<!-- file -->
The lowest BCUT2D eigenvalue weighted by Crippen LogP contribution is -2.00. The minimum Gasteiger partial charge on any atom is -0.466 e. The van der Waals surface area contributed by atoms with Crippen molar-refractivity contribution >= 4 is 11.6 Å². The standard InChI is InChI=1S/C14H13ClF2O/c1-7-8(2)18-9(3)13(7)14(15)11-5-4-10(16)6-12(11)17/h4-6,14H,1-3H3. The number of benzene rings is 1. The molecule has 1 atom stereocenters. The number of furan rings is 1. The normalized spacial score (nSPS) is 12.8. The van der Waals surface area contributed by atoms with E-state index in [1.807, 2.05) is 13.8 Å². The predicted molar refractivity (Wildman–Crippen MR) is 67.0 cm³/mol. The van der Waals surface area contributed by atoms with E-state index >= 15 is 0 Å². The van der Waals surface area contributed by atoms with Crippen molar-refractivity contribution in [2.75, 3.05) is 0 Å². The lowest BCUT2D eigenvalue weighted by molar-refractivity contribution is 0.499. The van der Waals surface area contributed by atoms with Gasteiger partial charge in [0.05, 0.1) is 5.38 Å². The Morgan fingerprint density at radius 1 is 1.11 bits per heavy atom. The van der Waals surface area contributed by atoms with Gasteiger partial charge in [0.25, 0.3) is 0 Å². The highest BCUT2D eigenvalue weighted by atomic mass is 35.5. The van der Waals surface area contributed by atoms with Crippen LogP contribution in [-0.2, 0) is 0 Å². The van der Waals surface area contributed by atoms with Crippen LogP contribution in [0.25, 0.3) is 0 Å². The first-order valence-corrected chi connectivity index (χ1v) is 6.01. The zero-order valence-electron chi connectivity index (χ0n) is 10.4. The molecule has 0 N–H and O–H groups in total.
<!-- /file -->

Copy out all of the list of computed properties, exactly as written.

The lowest BCUT2D eigenvalue weighted by Crippen LogP contribution is -2.00. The minimum Gasteiger partial charge on any atom is -0.466 e. The van der Waals surface area contributed by atoms with Crippen molar-refractivity contribution >= 4 is 11.6 Å². The standard InChI is InChI=1S/C14H13ClF2O/c1-7-8(2)18-9(3)13(7)14(15)11-5-4-10(16)6-12(11)17/h4-6,14H,1-3H3. The number of benzene rings is 1. The molecule has 1 atom stereocenters. The number of furan rings is 1. The normalized spacial score (nSPS) is 12.8. The van der Waals surface area contributed by atoms with E-state index in [1.807, 2.05) is 13.8 Å². The predicted molar refractivity (Wildman–Crippen MR) is 67.0 cm³/mol. The van der Waals surface area contributed by atoms with E-state index >= 15 is 0 Å². The van der Waals surface area contributed by atoms with Crippen molar-refractivity contribution in [2.75, 3.05) is 0 Å². The lowest BCUT2D eigenvalue weighted by molar-refractivity contribution is 0.499. The van der Waals surface area contributed by atoms with Gasteiger partial charge in [0.05, 0.1) is 5.38 Å². The Morgan fingerprint density at radius 1 is 1.11 bits per heavy atom. The van der Waals surface area contributed by atoms with Gasteiger partial charge in [0.25, 0.3) is 0 Å². The highest BCUT2D eigenvalue weighted by atomic mass is 35.5. The van der Waals surface area contributed by atoms with Crippen LogP contribution in [-0.2, 0) is 0 Å². The van der Waals surface area contributed by atoms with Crippen LogP contribution in [0.25, 0.3) is 0 Å². The first-order valence-corrected chi connectivity index (χ1v) is 6.01. The zero-order valence-electron chi connectivity index (χ0n) is 10.4. The molecule has 0 N–H and O–H groups in total.